Whoever said that “All is fair in love and war,” must have known that when it comes to planning a wedding, the two are almost synonymous in context. In fact, warzones have it easy in comparison. Have they ever had to face the wrath of an angry, demanding future mother-in-law?
With stress-levels at an all time high, and emotions running amuck, it can be difficult to stay objective and smooth things out. Lucky for you, here are five simple tips to keep in mind for a fuss-free wedding.
Preparation is key
The biggest favour you can do for yourself is this: anticipate trouble. Don’t worry yourself sick over all the things that can go wrong, but keep in mind that you’ll have to maneuver conflict zones and act accordingly.
When it comes to weddings, everyone seems to have an opinion about, well, everything. From the colour of your sari and the jewellery you adorn, to stage decorations and possible venues, you’ll find that almost everyone will weigh in with their two cents.
Do your research well in advance and figure out what you want. Once you’ve settled in on your wedding goals and values, enforce them with compassion and firmness. This way, you’re unlikely to be swayed into becoming a flustered bride-to-be.
Have a trusted circle, your knights in shining armour
Don’t wait until post-matrimony to start communicating with your other half, instead be considerate and make each decision together.
As the bride, you shouldn’t have to fight every battle yourself. First, figure out who your supporters are—this could be your mother, sister, best friend, or anyone whose opinions you value and trust. The composition of your battalion depends on you, but their objective is to diffuse all non-essential issues before they get to you.
Mother-in-law’s sister has an uninvited opinion about your choice of attire? Overbearing cousins trying to force their way in with tacky offbeat ceremony music? Have your knights at your side as you tackle one bomb after another.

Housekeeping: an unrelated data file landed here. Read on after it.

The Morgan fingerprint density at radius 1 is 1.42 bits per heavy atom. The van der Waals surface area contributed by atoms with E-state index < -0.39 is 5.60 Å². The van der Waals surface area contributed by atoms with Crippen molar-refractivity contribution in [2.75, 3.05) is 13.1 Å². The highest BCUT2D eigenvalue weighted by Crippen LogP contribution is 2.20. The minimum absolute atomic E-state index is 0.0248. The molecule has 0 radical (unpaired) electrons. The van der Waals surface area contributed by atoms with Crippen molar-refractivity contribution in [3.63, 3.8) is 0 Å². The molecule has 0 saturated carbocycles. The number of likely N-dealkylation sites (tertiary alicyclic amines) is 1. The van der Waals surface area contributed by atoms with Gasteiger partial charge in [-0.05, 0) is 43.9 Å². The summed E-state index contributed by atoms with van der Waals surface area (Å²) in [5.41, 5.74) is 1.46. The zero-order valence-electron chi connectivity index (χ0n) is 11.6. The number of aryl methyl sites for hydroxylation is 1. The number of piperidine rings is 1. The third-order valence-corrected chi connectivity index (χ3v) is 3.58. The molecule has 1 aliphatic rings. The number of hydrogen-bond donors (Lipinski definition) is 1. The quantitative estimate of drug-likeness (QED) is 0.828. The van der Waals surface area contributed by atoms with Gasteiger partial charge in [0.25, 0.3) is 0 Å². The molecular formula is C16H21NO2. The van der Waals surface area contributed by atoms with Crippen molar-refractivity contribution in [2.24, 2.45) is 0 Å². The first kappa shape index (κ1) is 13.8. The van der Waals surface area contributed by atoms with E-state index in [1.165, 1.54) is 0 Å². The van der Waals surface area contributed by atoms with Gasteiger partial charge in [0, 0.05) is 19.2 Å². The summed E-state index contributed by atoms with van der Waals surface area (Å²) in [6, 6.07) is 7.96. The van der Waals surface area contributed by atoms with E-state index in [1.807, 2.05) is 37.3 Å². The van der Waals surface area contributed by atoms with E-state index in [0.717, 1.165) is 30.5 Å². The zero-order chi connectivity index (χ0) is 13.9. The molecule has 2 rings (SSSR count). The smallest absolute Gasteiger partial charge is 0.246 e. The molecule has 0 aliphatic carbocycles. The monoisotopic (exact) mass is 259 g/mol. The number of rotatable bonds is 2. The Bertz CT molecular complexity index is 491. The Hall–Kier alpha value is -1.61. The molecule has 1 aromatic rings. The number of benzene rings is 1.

Tone is everything
Instead of going in guns blazing, take a stealthy detour with your words. Rather than telling your fiancé, “I hate your mother, do something about her,” softly tell him that you need his help to get through this. There’s a world of difference between demanding your needs be met and asking for a shoulder to lean on.
The trick is to avoid negativity at all costs and cultivate love and support. Saying things like, “I hadn’t thought of that, I’ll keep your suggestion in mind when I do,” can do wonders in keeping conflict at bay.
Make all parties feel involved and valued, and subtly push everything in the direction you wanted all along. It doesn’t hurt if your sister-in-law thinks she came up with the idea of a photo booth, when you were the one casually inclined towards it all along.
Weddings are essentially a lesson in diplomacy. Planning to work for the UN? This opportunity can serve as your test-run. Honesty may very well be the best policy, but in this case, little white lies can’t hurt. In fact, they go a long way in maintaining the peace.
Despite what you might think, not everyone needs to weigh in on your wardrobe choice, menu options and décor. If you feel people won’t add value, then simply don’t share beyond necessity. You have your trusted circle for that.
Parents on either side want to invite distant relatives whose names you don’t even know? “Oh I don’t think the venue will allow for so many people,” or, “We haven’t set the guest list yet.” Have a script ready with a few basic white lies that you can recite off of when the situation arises.
Practice non-avoidance, selectively
Contrary to the previous tip, there will be scenarios where deflection does more harm than good. You know how we Bengalis are, we hate addressing the elephant in the room, and yet we have a penchant for drama. A troublesome duo of characteristics, isn’t it?
Allowing hurt or angry feelings to bottle up can be a recipe for disaster, so sometimes having an honest heart-to-heart is inevitable. Oftentimes, it becomes necessary to gently take aside your nosy, overbearing friend/family member and explain to them that this is your wedding, their support is vital and you just want everyone to get along.